Victoria City Council voted to remove this statue of Canada's first prime minister, Sir John A. Macdonald, from the front steps of Victoria City Hall on Saturday, Aug. 11, in a move the city hopes will improve relations with indigenous people. (Mike McArthur/CBC)

Victoria City Council votes to remove prime minister’s statue

Victoria, the capital city of the west-coast province of British Columbia, is the setting for a controverial change, in removing the statue of Canada’s first Prime Minister, John A. Macdonald, from the entrance to City Hall.

Victoria City councillors passed a motion earlier today, in a seven-to-one vote, in support of a recommendation from a group known as the City Family.

The City Family was created last year to address issues of reconciliation with Indigenous groups in the Victoria area.

The move is in keeping with the larger reconciliation process underway across the country with Canada’s Indigenous peoples, and Victoria is the first Canadian city to follow through on this recommendation.

“The conversation will continue”

John A. Macdonald was one of what’s known in Canada, as the “Fathers of Confederation” and the first Prime Minister after 1867.

He is also known as the creator of the Residential School system which was a government sponsored plan that took indigenous children from their families and communities at as young as four and five years old.

In most cases, the children were put into boarding schools, run by various Christian denominations, It began in the 1880’s and the last school closed as recently as 1996.

The misguided attempt to integrate indigenous children into the “Canadian” way of life resulted in multi-generational disaster.

The shocking violence and abuse the children suffered in these institutions came to light during the Truth and Reconciliation Commission hearings (TRC) where many of the survivors in their old age, only spoke of their experiences for the first time.

Irwin Cotler, a former Canadian Liberal Justice Minister, described the system as “the single most harmful, disgraceful and racist act in our history”.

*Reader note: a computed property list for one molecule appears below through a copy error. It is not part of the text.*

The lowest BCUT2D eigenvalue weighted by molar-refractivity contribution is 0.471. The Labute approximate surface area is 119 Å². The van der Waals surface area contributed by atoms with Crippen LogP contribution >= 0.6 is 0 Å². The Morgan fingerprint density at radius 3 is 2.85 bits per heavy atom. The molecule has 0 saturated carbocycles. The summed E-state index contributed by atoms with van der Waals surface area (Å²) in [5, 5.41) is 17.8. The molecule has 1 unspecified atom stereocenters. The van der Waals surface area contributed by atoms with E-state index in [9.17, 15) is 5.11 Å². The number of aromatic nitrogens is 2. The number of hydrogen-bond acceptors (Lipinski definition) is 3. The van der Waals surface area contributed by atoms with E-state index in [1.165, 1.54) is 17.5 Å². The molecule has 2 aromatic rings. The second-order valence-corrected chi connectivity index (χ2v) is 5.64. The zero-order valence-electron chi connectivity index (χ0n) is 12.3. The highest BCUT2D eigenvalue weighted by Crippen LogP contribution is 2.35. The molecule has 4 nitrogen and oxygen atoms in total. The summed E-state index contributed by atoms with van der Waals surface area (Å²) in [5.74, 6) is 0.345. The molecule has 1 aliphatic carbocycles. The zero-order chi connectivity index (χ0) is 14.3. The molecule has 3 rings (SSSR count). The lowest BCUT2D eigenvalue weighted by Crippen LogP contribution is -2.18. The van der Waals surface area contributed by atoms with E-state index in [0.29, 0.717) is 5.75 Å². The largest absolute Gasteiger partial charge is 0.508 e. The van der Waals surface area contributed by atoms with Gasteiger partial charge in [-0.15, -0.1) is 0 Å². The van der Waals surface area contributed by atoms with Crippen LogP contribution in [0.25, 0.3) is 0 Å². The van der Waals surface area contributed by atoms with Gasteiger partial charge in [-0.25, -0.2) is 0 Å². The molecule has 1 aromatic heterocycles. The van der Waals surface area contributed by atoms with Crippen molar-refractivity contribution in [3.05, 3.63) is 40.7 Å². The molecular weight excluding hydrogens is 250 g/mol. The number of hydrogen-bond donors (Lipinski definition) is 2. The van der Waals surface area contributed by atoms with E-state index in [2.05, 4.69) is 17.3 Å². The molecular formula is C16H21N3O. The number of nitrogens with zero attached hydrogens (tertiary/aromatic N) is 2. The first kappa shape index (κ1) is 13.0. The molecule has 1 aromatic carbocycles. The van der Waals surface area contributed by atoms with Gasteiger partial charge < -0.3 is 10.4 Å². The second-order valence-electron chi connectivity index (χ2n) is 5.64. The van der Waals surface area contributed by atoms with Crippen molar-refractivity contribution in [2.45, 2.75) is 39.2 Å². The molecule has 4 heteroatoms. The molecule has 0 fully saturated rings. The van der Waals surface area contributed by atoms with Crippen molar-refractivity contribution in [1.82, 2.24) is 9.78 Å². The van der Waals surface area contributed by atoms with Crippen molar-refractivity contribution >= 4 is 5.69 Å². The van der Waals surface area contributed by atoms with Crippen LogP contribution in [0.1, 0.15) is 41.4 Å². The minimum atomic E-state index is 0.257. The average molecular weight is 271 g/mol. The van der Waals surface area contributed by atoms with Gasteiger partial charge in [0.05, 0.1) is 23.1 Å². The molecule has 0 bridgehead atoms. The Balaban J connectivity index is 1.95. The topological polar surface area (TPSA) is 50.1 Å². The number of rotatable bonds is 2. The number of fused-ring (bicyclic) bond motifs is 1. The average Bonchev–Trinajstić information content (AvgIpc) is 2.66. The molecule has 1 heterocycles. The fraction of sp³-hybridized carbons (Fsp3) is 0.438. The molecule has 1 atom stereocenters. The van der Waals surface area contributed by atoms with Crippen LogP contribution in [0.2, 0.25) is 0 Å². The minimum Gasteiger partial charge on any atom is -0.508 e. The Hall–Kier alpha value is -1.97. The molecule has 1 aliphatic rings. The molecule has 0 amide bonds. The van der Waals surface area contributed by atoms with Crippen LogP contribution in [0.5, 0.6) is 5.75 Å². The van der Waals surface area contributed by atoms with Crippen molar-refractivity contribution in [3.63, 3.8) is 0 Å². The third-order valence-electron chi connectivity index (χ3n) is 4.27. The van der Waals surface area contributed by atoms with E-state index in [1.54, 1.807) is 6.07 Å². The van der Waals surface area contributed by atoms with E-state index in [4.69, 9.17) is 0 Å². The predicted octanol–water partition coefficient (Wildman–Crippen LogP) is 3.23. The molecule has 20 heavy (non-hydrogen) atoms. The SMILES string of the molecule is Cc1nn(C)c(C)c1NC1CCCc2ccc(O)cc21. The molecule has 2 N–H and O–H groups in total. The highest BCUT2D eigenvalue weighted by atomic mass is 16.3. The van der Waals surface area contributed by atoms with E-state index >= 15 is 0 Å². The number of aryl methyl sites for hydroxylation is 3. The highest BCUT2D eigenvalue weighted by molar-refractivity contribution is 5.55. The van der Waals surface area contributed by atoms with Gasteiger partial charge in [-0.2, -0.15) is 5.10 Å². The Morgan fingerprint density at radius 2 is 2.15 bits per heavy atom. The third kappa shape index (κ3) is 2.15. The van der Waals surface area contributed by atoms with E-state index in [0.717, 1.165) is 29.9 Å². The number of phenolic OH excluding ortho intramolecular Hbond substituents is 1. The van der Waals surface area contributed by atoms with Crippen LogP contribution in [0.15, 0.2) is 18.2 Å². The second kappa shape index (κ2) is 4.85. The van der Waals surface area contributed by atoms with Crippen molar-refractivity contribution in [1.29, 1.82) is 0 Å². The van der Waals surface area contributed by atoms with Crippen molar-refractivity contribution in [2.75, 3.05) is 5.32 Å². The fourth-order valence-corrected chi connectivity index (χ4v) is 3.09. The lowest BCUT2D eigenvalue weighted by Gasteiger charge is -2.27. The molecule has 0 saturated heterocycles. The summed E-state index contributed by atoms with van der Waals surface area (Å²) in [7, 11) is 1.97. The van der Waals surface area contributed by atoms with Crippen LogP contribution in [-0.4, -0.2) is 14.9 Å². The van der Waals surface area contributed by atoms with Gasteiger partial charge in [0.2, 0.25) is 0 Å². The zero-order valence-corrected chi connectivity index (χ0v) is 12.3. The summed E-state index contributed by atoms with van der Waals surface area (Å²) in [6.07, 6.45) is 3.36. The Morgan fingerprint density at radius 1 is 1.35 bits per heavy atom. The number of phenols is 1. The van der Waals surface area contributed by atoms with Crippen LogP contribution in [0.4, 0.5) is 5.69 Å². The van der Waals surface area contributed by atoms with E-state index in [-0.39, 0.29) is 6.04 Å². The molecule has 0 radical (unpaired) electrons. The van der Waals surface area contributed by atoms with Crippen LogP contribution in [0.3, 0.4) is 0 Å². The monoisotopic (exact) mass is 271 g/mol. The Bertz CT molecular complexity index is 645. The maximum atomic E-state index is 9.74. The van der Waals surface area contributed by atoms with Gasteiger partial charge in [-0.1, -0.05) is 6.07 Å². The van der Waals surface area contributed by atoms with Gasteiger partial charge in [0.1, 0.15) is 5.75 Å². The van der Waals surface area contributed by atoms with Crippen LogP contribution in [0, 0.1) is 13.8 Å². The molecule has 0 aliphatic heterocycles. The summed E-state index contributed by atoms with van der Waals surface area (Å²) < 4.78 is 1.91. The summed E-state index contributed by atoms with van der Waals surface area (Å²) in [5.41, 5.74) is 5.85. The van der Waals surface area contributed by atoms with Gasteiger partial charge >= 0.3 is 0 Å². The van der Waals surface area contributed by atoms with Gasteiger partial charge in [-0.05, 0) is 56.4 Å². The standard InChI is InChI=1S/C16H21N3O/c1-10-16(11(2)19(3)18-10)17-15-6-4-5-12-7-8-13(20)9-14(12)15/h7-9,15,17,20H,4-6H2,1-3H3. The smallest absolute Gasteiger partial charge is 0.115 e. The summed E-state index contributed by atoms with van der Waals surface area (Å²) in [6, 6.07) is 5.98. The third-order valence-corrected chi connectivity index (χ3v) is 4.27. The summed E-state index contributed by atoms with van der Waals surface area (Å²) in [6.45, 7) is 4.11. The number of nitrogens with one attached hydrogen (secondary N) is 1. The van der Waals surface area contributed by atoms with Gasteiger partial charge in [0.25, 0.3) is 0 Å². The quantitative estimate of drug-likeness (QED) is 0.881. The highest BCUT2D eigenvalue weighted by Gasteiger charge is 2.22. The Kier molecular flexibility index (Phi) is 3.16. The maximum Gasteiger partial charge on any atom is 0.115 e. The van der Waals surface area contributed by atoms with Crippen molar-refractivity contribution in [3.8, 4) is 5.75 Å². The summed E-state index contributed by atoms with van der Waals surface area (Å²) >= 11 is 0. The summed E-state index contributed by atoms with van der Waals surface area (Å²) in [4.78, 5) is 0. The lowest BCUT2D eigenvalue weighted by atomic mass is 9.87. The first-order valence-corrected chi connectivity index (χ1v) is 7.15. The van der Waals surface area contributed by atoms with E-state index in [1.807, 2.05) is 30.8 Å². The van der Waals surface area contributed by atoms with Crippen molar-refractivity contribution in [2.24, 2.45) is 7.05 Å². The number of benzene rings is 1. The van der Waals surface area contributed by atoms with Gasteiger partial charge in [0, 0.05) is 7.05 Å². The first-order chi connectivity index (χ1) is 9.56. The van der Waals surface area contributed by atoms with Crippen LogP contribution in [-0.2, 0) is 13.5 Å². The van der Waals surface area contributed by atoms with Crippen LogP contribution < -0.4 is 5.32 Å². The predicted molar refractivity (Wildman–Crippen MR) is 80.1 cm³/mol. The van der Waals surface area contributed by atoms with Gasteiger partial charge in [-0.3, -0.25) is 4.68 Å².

In this new millenium, with the work of former students for recognition and restitution, the Indian Residential Schools Settlement Agreement was reached in 2007.

Former Prime Minister Stephen Harper issued a formal public apology in 2008.

It’s estimated 150,000 First Nation, Inuit, and Métis children attended residential schools over the years.

In Victoria, Mayor Lisa Helps explained that, “One of the things we heard very clearly from the Indigenous family members is that coming to city hall to do this work, and walking past John A. Macdonald every time, feels contradictory.” 

She said, “the statue is a painful reminder of colonial violence for those who have to walk into the building”.


Victoria Councillor Geoff Young did not support the motion.

“I don’t disagree that this is a subject that is worthy of discussion,” he told CBC News.

“But I think that it’s not just the few members of council and few members of the Aboriginal nations and others who should have the benefit of that discussion. I think it should be a discussion for all citizens of the city.”

In the meantime, the plan is to remove the statue temporarily on Saturday.

Mayor Lisa Helps said “history is not being erased”, she said “the way we tell stories of our history is always changing and this is another example of that”.

She said the discussions have been ongoing since July 2017.

“It has been a year of discussion,” she said. “It may feel quick to some, but the conversation will continue.” 

(With files from CBC)

Categories: Indigenous, Politics, Society

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